Reflecting on the efforts underway throughout the UK to improve diabetic foot services and reduce the incidence of diabetes-related amputations, I am struck by the parallels between the various campaigns.
The Scottish Foot Action Group has led the way with the launch of the CPR for Feet programme (“Check, Protect, Refer”). At the launch, Michael Matheson, Scottish Minister for Public Health, declared the Scottish government’s commitment to the programme that will ensure a foot care check in hospital for everyone with a diagnosis of diabetes to determine risk, and provide information and support (Scottish Government, 2013).
In England, we have also been working with our government to recognise the needs of people with diabetes. The sterling efforts of NHS Diabetes, Diabetes UK, and the College of Podiatry, in collaboration with the All-Party Parliamentary Group on Diabetes, has led to Parliament identifying diabetes care as a priority and endorsing the aims of the Putting Feet First campaign (Diabetes UK, 2012a). I had the privilege of attending a diabetes stakeholders meeting with Anna Soubry, Parliamentary Under-Secretary of State for Health, who, by the end of the cordial meeting, was under no illusion with regards to the impact that diabetes has on the health of the nation.
The Parliamentary and Stakeholder Diabetes Think Tank’s Annual Report (2012) considers the impact of the Department of Health’s Quality, Innovation, Productivity and Prevention (QIPP) programme on diabetes care and has made several informed recommendations. These include advice to Clinical Commissioning Groups (CCGs) to seek to commission the diabetes services in their entirety, rather than the constituent parts of a service in isolation. This supports Diabetes UK’s (2012b) Putting Feet First: Commissioning/Planning a Care Pathway For Foot Care Services for People with Diabetes; a publication that reinforces and promotes the integrated care model across different healthcare settings. If diabetic foot care services are to provide the comprehensive service that people with diabetes need, CCGs must navigate the commissioning process to ensure that an integrated model is commissioned.
Other relevant publications pending include Best Practice For Commissioning Diabetes Services and a further addition to the Putting Feet First stable of documents, both from Diabetes UK. Both documents will be made available to CCGs to help direct the commissioning process. Together with the information that is available from the National Diabetes Audit, the NHS Diabetes Footcare Network, and the National Diabetes Information Service, CCGs should have the data and tools needed to make the best possible decisions when commissioning foot care services.
However, some key challenges remain. The changing landscape of the NHS – with significant efficiencies to be made and the dismantling of Primary Care Trusts underway – is not the ideal platform to launch major reforms. During this period of transformation, we also face a potential podiatry manpower shortage if NICE (2011) guidelines on diabetic foot care are to be followed. The National Diabetes Inpatient Audit 2011 (Health and Social Care Information Centre, 2012) revealed that 40.5% of hospitals and Trusts in England did not have a multidisciplinary diabetic foot care team (MDT), and that, shockingly, 31% of hospitals had no podiatry provision at all. The College of Podiatry warned that podiatry services have, at best, been frozen and, in some cases, are being reduced. Clearly the role of the podiatrist is pivotal in the care of the diabetic foot. This loss of manpower does not bode well for our patients.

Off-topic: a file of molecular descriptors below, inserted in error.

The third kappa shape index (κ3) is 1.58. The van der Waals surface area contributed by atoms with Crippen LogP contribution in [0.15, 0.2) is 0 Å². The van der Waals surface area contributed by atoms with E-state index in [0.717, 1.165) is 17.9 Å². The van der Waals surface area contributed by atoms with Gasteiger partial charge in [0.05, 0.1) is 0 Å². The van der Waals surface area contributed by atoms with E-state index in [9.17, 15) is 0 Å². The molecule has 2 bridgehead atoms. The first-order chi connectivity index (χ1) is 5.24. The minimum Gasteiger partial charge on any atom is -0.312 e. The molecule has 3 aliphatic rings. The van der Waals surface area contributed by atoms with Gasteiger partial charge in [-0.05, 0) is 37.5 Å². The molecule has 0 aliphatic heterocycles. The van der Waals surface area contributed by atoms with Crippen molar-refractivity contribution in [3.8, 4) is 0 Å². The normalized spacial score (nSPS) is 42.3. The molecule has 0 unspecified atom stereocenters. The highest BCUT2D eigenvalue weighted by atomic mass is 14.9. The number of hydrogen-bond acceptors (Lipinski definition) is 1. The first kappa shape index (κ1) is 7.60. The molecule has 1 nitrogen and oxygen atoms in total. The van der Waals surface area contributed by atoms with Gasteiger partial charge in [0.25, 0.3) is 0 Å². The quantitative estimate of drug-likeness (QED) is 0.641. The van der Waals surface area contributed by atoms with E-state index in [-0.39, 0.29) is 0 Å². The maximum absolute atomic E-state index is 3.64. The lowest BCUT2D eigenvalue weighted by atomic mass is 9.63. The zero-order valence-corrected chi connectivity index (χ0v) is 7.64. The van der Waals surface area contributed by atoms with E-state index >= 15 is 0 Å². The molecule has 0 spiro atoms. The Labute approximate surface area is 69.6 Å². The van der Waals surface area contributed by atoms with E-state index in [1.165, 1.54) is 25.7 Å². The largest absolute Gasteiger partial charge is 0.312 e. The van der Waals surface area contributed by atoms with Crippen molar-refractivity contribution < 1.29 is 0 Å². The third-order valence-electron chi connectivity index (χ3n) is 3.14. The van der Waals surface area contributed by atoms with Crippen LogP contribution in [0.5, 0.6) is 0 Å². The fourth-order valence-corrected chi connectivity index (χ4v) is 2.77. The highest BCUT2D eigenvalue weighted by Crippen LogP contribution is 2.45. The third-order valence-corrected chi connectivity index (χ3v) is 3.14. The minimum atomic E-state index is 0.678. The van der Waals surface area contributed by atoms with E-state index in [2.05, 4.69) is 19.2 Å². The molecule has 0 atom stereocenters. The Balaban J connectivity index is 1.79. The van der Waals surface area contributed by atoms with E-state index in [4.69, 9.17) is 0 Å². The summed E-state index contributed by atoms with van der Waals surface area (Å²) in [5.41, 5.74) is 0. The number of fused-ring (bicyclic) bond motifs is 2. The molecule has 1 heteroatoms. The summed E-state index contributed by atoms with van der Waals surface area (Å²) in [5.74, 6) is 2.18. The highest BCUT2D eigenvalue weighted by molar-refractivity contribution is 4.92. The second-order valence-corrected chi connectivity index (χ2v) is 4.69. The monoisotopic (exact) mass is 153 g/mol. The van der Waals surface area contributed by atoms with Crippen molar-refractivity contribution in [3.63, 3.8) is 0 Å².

The advent of the any qualified provider (AQP) agenda for the provision of certain services, including podiatry, could adversely affect diabetes foot care services. Diabetes UK has been sufficiently concerned that it has scheduled the publication of a position document that will outline the issues.
These are challenging times, but in the 30 years that I have been involved with diabetes foot care, we have never before had the extensive media coverage, the level of support from Parliamentarians, nor the number of foot care experts to champion our cause. We have the evidence. We can save limbs, lives, and money. In popular parlance, “it’s a no-brainer!”
However, if we look only to commissioners to be the saviours of our services, we are looking in the wrong place. While the NHS may incentivise CCGs to achieve cost-effective, positive outcomes, it is clinicians who will drive the quality of care. For every excellent diabetes foot care centre across the UK, there is a dedicated diabetes physician who champions the service and every member of the MDT needs to be working as a team and be in possession of the necessary competencies. In short, we have to make sure that our collective houses are in order. There are key issues of organisation, training, education and continued professional development, provision of preventative care, orthotic services, and rapid access for critical care that still require improvement.
The diabetes community has worked tirelessly to raise awareness around diabetic foot care. It is time to mobilise and empower our patients, families and carers to continue to support our campaigns to ensure they receive the care they need and deserve.